I want to say only that probably the biggest public consultation of all—I believe I can say this in this House where we are not elected—is a general election. From observation over many years, I believe we would all say that general elections occasionally throw up the most extraordinary results. But at least it is a public determination and one knows exactly the view of the public. It may be extraordinary but one knows their view. If that type of process does not take place, there will always be an element of doubt.

Earl Howe: Perhaps I may ask the noble Baroness a detailed question on her Amendment No. 9. Does she envisage that a local authority would have the discretion to decline a request made to it by a strategic health authority? It seems to me that that is the way the amendment reads. The request can be made but there is nothing in the amendment to say that the local authority must comply with the request.

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Baroness Byford: Before the noble Baroness responds, perhaps I may add one or two questions. I agree with all noble Lords who have said that we have got into an awful mess by dealing with the issue in this manner. However, I have a specific question about Amendment No. 10, which seeks to insert the words,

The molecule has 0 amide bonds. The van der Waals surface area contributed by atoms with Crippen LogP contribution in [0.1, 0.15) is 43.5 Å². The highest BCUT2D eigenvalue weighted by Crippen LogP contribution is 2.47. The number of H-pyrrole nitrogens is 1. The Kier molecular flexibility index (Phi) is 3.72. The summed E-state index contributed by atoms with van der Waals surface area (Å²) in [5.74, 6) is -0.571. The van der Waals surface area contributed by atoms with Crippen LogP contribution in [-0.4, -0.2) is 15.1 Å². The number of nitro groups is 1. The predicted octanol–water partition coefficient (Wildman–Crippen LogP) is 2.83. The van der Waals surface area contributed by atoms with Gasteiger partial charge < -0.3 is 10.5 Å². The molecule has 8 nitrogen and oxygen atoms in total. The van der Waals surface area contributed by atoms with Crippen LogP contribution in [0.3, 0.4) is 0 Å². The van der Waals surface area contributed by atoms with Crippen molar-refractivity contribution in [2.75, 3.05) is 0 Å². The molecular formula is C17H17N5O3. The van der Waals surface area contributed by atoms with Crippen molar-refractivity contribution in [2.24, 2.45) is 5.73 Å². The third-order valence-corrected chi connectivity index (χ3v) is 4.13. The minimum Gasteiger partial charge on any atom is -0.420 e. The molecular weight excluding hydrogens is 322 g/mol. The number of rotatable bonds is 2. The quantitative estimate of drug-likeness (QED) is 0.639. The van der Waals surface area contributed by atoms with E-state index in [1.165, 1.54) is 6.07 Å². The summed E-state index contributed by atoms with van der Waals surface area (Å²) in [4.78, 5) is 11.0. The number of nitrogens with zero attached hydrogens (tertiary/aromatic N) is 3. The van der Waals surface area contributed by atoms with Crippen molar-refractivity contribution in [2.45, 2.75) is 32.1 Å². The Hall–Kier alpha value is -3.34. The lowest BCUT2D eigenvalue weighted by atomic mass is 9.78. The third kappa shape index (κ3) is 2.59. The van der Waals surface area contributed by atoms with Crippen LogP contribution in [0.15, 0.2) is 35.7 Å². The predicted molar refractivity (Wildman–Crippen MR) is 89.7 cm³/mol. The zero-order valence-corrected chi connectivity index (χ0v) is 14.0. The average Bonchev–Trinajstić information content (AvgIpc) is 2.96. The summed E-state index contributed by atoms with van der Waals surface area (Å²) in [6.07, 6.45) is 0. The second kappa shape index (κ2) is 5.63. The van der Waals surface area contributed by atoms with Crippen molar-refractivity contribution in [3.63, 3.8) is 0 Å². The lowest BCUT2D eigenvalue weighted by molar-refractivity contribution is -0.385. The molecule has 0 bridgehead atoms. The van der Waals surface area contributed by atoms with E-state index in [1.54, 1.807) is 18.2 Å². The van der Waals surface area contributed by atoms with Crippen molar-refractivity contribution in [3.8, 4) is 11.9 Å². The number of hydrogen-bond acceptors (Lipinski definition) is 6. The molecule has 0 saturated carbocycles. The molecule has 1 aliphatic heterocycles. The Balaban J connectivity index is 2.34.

"if public opinion is clearly in favour of such an addition".

Is the noble Baroness referring to a majority of the public—that is, more than 50 per cent—or does she have in mind a particular way of judging public opinion? Does she envisage that a target must be reached before public opinion cuts in? That is a matter to which I shall refer later.

I support the noble Baroness's Amendment No. 8 because I believe that whoever undertakes the consultation—whether it is a health authority, a local authority or whoever—will definitely need to have sufficient funding. Perhaps I may also ask the noble Baroness the Minister—indeed, I shall ask the noble Lord when we speak to Amendment No. 1—whether the Government have considered having a referendum, involving one person/one vote. How far will this matter go? If it is of help to noble Lords, my local newspaper, the Leicester Mercury, has run a nightly article throughout this week. According to the responses that it has received from its readers, 94 out of 100 are opposed to the inclusion of fluoride in water. Therefore, one should not assume that everyone supports fluoridation.

I shall give other figures later when we discuss the detail of this issue. However, I want to know at what level the consultation will cut in, what percentage will be involved and whether the exercise will obtain just a general view, as the noble Baroness inferred during the GM debate. If it is to be based on the GM issue, then I should be very anxious on my own account.